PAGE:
v Halley Theroux
If you wander into Room 815 during any regular school day, you would probably be bombarded with a tall Steve-Carrell-look-alike with enough witty jokes and comically sarcastic remarks to last a life time.
Famous for a vocab of made up words that would rival former president George Bush, Jim Genty has a way of breaking past conformity in the class room as well as everyday life. Genty uses innovative lesson plans that include “drawlings”, exciting demonstrations and a little comedy to keep every moment free from monotony. On occasion he even finds You tube videos that can relate to the days topic.
Although there is never a dry or dull moment in his physics lessons, Genty’s teaching style is not his only claim to fame.
Like his sons, Vic and Sam, this high school teacher likes to fight dreariness with his weapon of choice, a skateboard. He first picked up a skate board at age 8 and the rest is history. Skateboarding has become not only a shared passion for Genty and his sons, but it is also an excuse to bond and teach the boys that it doesn’t matter what you’re passionate about as long as you have passion. Nothing says family fun like a half pipe.
“When the three of us started skating together we didn’t know how to build things like a half pipe or how to use them. We wanted to learn how to drop in. We said, ‘OK, we’re going to learn this together.”
Not only does Genty take joy in this out of the norm pastime, but he is also an advocate for the true value of skateboarding as a sport. He preaches that it is just as beneficial to individuals as football or soccer, even if it isn’t as widely recognized.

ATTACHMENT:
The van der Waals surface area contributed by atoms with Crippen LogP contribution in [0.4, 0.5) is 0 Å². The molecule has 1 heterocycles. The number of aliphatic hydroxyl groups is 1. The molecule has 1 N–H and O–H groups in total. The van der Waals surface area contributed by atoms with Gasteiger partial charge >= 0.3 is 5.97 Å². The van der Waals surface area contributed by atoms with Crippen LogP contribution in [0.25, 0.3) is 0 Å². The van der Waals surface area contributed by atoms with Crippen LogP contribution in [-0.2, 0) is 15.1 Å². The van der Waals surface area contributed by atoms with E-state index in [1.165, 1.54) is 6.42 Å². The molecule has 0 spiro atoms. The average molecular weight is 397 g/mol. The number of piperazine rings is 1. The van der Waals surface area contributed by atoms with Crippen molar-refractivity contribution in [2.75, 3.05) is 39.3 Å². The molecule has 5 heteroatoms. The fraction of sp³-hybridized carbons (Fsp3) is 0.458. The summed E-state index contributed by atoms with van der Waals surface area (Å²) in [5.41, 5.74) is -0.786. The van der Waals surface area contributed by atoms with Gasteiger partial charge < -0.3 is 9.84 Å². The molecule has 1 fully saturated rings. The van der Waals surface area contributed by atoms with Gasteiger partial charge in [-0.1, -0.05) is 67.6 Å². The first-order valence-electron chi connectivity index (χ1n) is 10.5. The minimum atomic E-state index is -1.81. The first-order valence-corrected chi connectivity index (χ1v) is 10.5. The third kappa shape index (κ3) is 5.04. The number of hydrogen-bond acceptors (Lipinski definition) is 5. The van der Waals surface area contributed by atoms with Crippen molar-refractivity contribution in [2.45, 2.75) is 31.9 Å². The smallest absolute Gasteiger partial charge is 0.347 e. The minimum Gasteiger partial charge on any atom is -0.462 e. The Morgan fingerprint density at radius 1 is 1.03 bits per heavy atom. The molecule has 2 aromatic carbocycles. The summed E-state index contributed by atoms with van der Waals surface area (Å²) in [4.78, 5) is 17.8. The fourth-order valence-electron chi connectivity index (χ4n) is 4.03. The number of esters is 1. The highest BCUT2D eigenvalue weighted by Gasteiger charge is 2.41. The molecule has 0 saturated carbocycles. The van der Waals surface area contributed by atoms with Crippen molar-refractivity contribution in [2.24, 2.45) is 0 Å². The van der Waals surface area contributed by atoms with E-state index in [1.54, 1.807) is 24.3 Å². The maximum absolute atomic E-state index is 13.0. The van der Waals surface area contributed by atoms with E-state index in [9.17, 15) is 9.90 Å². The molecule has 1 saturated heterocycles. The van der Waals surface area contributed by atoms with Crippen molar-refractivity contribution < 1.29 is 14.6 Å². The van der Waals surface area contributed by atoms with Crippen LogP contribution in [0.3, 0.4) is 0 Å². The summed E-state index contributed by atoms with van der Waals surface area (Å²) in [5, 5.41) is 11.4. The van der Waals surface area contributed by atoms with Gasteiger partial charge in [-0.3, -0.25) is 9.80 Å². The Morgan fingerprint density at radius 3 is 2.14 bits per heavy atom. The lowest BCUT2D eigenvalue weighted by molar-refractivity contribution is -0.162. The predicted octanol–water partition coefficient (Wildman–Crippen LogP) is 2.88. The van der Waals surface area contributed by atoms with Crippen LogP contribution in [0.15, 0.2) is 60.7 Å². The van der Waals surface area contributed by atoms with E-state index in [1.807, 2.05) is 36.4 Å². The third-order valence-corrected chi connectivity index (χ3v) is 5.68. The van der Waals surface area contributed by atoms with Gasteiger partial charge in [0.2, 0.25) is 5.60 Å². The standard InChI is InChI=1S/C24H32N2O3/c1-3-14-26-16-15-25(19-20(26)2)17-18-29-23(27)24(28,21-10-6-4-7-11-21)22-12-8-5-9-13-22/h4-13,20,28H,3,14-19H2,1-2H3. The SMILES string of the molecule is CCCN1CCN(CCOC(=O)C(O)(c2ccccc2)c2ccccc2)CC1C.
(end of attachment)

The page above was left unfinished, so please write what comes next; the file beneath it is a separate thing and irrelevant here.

“I have been involved as a skateboard activist, with some local skaters in Austin and Round Rock who, like myself, realize team sports are not for everyone.”
Genty argues that students, who use skateboarding as an outlet for their extra energy and time, deserve just as much attention and opportunity as students involved in team based sports.
He takes the stand that public skate parks are of an equal necessity to basketball courts and parks. The skate park is the one place where age and gender hold no bearing, only skill and dedication matter.
“Public skate parks are a wonderful vehicle for building relationships between a variety of individuals which cuts across socio-economic and age group “barriers”. Ultimately these facilities create a stronger community where ever they are allowed to exist by allowing people to build relationships through a common interest.”